- 2018/19 tax year: The deduction for finance costs at the higher-rate was reduced to 50%.
- 2019/20 tax year: Only 25% of finance costs were tax-deductible at the higher-rate.
- 2020/21 tax year: Landlords could only claim basic rate deductions, but 20% of finance charges could still be offset against tax.
Finance costs primarily include mortgage interest, although they can also encompass mortgage fees and interest on loans taken out for property furnishing or refurbishment. It’s important to note that other expenses, such as maintenance costs, remain eligible for tax offset.
How does Section 24 work?
Before 2017, landlords could subtract their entire finance costs from their rental income when calculating taxable income. However, this has changed, and landlords are now taxed on their property income before accounting for finance costs.
For example, consider Fred, a landlord who receives income A from his job annually and income B from his rental property. His total income is A+B. Fred also has mortgage costs (C) and annual property maintenance expenses (D).
Previously, his taxable income was A + (B – (C + D)). However, with Section 24 fully in effect after 2021, his taxable income is simply calculated as A + B – D.
There may be a 20% tax reduction available, as explained earlier, based on the lower of finance costs, property business profits, and adjusted total income.
How does Section 24 Affect Landlords?
The impact of Section 24, also known as the tenant tax, is being acutely felt by landlords, particularly those who were already higher-rate taxpayers. However, an equally concerning aspect is the effect on landlords who were previously basic-rate taxpayers and are now pushed into the higher-rate tax bracket due to the changes in how mortgage interest is treated for tax purposes.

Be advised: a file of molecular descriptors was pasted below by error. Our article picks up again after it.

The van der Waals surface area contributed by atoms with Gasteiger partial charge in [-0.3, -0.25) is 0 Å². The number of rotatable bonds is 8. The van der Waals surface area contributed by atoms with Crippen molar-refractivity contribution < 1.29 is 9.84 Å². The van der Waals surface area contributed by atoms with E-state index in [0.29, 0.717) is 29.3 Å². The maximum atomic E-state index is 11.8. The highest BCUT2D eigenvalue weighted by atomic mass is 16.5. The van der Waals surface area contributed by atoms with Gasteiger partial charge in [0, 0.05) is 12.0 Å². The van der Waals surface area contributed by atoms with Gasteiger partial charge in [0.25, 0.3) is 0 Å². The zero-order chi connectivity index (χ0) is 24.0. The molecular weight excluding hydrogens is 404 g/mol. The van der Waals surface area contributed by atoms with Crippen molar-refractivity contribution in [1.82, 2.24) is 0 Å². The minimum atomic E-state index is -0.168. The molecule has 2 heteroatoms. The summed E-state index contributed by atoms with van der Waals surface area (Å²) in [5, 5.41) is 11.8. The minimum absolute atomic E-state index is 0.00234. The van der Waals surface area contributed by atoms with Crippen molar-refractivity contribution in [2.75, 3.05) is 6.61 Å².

Previously, mortgage interest was deductible from rental income for tax calculation purposes. Under the new system, this deduction is no longer applicable, potentially resulting in landlords facing higher tax brackets when combining their rental income with other sources of income.
Landlords are undeniably apprehensive about these changes. A survey conducted by Simple Landlords revealed that 47% of landlords have altered their investment strategies in response to these tax changes, with 6% considering or already carrying out the sale of their properties. Additionally, a survey by the Residential Landlords Association found that 25% of landlords are planning to sell one or more of their properties in the coming year.
The consequences of Section 24 are expected to contribute to rental shortages, particularly in high-demand areas like London. According to Rightmove, there has been a 33% reduction in the number of rental properties available in the capital over the past two years. It’s important to note that Section 24 is not the sole factor driving this trend. Landlords are also contending with additional stamp duty costs and higher mortgage rates compared to the past. Additionally, changes to the eviction process, such as the abolition of no-fault evictions, have further complicated the landscape for landlords.
Is there a way around the changes?
Yes! Landlords have the option to establish a limited company to purchase a property or transfer ownership of an existing one to that company.